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Updated 02 June 2014

What is hearing loss?

People who cannot hear are usually described as being “hearing impaired”. This term includes different types of hearing loss, regardless of the nature, cause and extent.

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People who cannot hear are usually described as being “hearing impaired”. This term includes different types of hearing loss, regardless of the nature, cause and extent.

Let’s take a closer look at the different terms and descriptions:

Deafness: a word describing a person who cannot use his hearing.

Hard of hearing: a person whose hearing is not within normal limits, but who can use the residue of his hearing (especially aided by hearing aids) to hear speech.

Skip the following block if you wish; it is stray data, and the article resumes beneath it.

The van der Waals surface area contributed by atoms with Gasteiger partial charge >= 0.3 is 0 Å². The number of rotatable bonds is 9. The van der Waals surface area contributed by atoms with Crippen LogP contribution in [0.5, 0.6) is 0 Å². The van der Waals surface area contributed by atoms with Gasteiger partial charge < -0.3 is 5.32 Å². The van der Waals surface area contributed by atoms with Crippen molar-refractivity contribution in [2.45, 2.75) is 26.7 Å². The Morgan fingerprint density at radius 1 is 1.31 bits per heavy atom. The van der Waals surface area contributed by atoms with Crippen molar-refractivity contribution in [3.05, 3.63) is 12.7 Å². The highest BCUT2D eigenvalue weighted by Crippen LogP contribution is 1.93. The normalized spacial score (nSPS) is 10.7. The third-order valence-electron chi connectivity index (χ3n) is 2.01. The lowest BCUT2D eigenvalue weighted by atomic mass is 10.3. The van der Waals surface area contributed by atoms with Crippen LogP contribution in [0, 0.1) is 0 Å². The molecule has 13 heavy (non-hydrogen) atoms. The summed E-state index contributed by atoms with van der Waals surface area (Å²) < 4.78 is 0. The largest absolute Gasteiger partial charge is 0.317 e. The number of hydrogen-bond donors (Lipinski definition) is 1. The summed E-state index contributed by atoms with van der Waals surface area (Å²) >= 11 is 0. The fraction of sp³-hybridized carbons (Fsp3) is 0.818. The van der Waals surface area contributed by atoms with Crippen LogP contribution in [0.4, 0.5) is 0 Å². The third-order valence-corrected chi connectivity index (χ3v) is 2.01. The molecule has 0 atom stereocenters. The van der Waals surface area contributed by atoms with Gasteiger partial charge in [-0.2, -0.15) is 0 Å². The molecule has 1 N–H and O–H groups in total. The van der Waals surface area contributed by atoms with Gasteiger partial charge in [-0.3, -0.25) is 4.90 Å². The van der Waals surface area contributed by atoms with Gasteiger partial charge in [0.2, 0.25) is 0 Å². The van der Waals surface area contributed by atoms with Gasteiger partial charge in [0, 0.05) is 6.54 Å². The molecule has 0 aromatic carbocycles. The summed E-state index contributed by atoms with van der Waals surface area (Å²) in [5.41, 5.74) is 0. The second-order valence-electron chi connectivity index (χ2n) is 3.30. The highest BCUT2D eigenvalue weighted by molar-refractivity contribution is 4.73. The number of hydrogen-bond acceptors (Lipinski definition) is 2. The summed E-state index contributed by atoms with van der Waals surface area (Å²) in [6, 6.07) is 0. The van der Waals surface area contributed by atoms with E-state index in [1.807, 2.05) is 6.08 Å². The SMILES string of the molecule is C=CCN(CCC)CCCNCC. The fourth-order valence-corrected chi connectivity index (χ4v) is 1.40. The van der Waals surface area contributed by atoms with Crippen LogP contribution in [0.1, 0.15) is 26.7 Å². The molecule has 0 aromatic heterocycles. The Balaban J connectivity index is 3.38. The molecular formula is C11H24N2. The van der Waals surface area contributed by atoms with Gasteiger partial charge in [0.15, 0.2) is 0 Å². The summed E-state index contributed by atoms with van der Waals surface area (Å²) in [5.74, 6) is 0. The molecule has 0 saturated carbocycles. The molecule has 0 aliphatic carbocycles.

Deaf and dumb: a term used in the past. Nowadays it is inappropriate because all people with a hearing loss can be taught to communicate.

It is preferable to use the term "hearing impaired" when referring to a person with a hearing loss.

Hearing loss should be graded according to a person’s degree of hearing loss, for example:

  • mild hearing loss (loss of 15-40dB)
  • moderate hearing loss (41-65dB)
  • severe hearing loss (66-89dB)
  • profound hearing loss (90-110dB)
  • total hearing loss.

A person's hearing loss is graphed on an audiogram that shows both frequency and decibel ranges.

 
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